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EDITORIAL

Security chiefs must end Marsabit slaughter

In Summary

• For the longest time, the people of Marsabit have slaughtered each other over superiority battles, boarder disputes and resources, among other issues. 

• Innocent lives are lost as communities revenge on each other. Not once has the national government followed through with a thorough investigations and prosecutions.

SECURITY CONCERN: Marsabit County Commissioner Isaiah Nakoru addressing a past gathering
SECURITY CONCERN: Marsabit County Commissioner Isaiah Nakoru addressing a past gathering
Image: FILE

In a normal society, sanctity of human life is treasured.

However, when a society turns a blind eye to wanton killings, the value of human life is degraded. Revenge killings then become a norm.

For the longest time, the people of Marsabit have slaughtered each other over superiority battles, boarder disputes and resources, among other issues. 

Innocent lives are lost as communities revenge on each other. Not once has the national government followed through with a thorough investigations and prosecutions.

This, in a way, has made perpetrators believe they can get away with murder. Often, when the government intervenes, it does it in a way that makes people believe one community is targeted.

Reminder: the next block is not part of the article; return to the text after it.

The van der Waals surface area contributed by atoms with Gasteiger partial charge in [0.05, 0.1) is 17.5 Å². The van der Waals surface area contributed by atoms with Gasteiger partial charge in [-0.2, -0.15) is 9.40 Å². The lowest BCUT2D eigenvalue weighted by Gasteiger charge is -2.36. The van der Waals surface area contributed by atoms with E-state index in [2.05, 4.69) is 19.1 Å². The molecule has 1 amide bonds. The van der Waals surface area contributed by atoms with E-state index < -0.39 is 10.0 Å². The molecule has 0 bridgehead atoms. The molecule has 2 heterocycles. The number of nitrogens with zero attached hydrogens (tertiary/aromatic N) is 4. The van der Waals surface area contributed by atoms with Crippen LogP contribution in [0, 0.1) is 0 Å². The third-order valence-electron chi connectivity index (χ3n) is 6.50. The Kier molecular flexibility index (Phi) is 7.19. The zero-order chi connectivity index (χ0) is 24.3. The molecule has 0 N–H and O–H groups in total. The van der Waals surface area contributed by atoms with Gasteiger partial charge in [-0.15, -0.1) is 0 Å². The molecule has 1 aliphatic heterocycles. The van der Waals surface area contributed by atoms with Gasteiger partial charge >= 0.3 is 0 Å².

The people of Marsabit need to understand they are marginalised and they ought to look at their diversity and embrace it for their own good, not cannibalise each other.

It is laughable for a people knee deep in poverty, without proper hospitals, schools and access to clean water, among other challenges, to dig themselves deeper by decimating each other.

It is time all the tribes stop pointing fingers on who is the aggressor or who has done what and stop these senseless killings.

It is also time for the national government to stop treating the deaths of the people of Marsabit as those of lesser human beings. They are not second-class citizens!

 The state should do unbiased thorough investigations and prosecute those responsible from both sides.